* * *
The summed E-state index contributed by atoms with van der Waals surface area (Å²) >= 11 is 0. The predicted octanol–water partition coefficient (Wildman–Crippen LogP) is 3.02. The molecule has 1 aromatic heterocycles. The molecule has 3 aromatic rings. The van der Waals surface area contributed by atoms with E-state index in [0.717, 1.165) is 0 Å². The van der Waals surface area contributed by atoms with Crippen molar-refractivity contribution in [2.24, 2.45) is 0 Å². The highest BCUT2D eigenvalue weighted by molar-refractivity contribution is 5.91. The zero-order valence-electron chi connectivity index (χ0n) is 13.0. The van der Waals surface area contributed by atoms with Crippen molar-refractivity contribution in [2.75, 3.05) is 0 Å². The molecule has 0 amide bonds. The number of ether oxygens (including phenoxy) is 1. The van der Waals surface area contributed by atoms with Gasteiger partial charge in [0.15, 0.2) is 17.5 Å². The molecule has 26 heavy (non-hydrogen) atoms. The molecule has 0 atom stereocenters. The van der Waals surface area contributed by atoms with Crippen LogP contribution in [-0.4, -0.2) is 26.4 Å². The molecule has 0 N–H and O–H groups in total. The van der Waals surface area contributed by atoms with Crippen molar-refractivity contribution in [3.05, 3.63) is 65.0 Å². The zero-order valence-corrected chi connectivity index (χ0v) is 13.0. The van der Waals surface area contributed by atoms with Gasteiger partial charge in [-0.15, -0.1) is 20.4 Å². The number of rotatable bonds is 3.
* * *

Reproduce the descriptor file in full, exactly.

The summed E-state index contributed by atoms with van der Waals surface area (Å²) >= 11 is 0. The predicted octanol–water partition coefficient (Wildman–Crippen LogP) is 3.02. The molecule has 1 aromatic heterocycles. The molecule has 3 aromatic rings. The van der Waals surface area contributed by atoms with E-state index in [0.717, 1.165) is 0 Å². The van der Waals surface area contributed by atoms with Crippen molar-refractivity contribution in [2.24, 2.45) is 0 Å². The highest BCUT2D eigenvalue weighted by molar-refractivity contribution is 5.91. The zero-order valence-electron chi connectivity index (χ0n) is 13.0. The van der Waals surface area contributed by atoms with Crippen molar-refractivity contribution in [2.75, 3.05) is 0 Å². The molecule has 0 amide bonds. The number of ether oxygens (including phenoxy) is 1. The van der Waals surface area contributed by atoms with Gasteiger partial charge in [0.15, 0.2) is 17.5 Å². The molecule has 26 heavy (non-hydrogen) atoms. The molecule has 0 atom stereocenters. The van der Waals surface area contributed by atoms with Crippen LogP contribution in [-0.4, -0.2) is 26.4 Å². The molecule has 0 N–H and O–H groups in total. The van der Waals surface area contributed by atoms with Crippen molar-refractivity contribution in [3.05, 3.63) is 65.0 Å². The zero-order valence-corrected chi connectivity index (χ0v) is 13.0. The van der Waals surface area contributed by atoms with Gasteiger partial charge in [-0.15, -0.1) is 20.4 Å². The number of rotatable bonds is 3.